By Calum Marsh
By Michelle Orange
By Michael Atkinson
By Simon Abrams
By Zachary Wigon
By Aaron Hillis
By Casey Burchby
By Stephanie Zacharek
Mary Jane's Not a Virgin Anymore
Written and directed by Sarah Jacobson
At Cinema Village
January 15 to 21
Jane is a high-school senior, a smart, outspoken, sexually curious, Jewish teen who's an outcast in her Midwest, aggressively Christian, suburban high school. To escape this repressive environment, she works part-time in an indie-movie theater where the rest of the staff are mostly alcoholic drop-outs in their early twenties trying to make it in various neo-punk bands. Though they treat Jane sometimes as a mascot, sometimes as a whipping post, she's admirably unflappable. Jane knows what she wants from them knowledge about sex and about what the bonds between men and women are made of.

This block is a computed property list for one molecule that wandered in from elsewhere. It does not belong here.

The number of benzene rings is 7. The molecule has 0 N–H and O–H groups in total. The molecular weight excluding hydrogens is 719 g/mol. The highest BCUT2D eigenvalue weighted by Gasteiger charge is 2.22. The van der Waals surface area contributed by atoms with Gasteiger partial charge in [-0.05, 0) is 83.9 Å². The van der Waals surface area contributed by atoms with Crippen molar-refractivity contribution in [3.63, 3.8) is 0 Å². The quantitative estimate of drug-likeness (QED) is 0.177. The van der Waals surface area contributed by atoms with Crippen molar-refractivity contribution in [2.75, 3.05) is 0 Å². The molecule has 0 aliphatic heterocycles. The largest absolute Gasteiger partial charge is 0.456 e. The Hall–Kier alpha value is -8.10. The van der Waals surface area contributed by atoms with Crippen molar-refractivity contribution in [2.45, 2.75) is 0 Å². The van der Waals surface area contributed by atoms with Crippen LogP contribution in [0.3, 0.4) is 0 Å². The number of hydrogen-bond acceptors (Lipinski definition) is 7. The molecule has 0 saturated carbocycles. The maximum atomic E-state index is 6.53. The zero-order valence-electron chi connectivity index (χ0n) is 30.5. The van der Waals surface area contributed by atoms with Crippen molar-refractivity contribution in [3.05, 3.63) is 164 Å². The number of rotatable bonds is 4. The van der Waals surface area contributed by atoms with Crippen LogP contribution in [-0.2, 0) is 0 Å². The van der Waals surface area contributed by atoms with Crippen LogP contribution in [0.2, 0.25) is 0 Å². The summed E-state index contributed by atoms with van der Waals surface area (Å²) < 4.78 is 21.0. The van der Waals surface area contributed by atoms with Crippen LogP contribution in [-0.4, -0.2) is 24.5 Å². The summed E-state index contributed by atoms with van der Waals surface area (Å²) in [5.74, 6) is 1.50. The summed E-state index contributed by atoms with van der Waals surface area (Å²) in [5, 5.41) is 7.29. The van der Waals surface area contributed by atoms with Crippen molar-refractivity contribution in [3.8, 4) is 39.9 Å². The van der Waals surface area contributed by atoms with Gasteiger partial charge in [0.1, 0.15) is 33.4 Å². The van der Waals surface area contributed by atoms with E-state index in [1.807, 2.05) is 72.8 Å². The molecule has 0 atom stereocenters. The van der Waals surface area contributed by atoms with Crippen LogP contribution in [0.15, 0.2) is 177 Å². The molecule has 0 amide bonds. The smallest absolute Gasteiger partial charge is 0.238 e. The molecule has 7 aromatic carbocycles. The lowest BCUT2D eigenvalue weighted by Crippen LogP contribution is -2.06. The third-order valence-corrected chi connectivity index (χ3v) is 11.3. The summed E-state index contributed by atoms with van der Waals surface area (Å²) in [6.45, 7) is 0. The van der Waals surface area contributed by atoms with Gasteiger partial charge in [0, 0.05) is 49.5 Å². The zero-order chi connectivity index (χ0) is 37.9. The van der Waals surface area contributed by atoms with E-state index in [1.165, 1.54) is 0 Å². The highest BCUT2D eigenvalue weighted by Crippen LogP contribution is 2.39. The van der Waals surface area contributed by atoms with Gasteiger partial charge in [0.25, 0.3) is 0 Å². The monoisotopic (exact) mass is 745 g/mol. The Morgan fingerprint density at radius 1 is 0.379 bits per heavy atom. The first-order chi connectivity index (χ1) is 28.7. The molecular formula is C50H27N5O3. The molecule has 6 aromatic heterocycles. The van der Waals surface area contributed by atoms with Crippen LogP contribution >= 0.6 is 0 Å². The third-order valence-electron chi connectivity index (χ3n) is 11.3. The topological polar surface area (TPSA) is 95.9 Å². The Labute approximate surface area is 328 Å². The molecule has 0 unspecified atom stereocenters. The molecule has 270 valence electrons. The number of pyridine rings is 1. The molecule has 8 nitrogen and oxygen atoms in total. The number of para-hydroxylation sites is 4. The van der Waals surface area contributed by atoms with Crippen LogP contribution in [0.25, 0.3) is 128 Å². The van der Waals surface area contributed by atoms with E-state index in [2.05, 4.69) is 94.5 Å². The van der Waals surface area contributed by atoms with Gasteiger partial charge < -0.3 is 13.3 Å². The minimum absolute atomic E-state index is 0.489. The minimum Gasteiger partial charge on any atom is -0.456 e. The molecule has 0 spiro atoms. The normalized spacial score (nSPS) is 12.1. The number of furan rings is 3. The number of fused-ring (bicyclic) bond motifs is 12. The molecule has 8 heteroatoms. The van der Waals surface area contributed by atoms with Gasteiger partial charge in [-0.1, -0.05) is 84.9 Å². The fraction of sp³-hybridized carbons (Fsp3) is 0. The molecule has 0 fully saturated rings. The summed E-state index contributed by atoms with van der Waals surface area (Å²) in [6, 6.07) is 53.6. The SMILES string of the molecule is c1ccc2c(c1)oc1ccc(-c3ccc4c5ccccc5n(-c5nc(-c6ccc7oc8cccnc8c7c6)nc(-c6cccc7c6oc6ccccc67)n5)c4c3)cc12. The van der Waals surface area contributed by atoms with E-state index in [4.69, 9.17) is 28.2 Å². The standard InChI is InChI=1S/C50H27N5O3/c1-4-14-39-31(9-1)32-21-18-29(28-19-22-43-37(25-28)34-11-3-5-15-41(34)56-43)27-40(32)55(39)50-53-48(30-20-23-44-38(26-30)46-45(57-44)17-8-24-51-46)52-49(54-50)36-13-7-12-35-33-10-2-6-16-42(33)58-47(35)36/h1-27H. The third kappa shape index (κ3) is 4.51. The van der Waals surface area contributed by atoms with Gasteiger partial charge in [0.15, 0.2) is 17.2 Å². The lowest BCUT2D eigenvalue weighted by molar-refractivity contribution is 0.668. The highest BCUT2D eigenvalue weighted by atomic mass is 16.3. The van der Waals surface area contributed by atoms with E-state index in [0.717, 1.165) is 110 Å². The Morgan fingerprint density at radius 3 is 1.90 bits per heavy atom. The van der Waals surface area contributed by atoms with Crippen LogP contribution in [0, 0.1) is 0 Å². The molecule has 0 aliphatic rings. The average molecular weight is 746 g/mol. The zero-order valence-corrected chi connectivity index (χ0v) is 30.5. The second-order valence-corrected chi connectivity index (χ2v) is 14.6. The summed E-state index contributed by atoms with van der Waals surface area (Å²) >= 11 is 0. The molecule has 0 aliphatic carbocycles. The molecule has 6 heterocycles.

The film is structured largely as a series of conversations between Jane and her various coworkers, shot in single takes and ending with blackouts. (Jacobson has no flair for conventional narrative editing. Whenever she inserts a close-up or a cutaway, the film falls apart.) As these conversations accumulate, they reveal not only Jane, but a half-dozen other characters in surprising complexity. For all its crudity, Mary Jane's Not a Virgin Anymoreresembles one of Eric Rohmer's moral tales. Jacobson's militant feminism, combined with her generosity toward both male and female characters, makes the film not only intelligent but refreshingly subversive.
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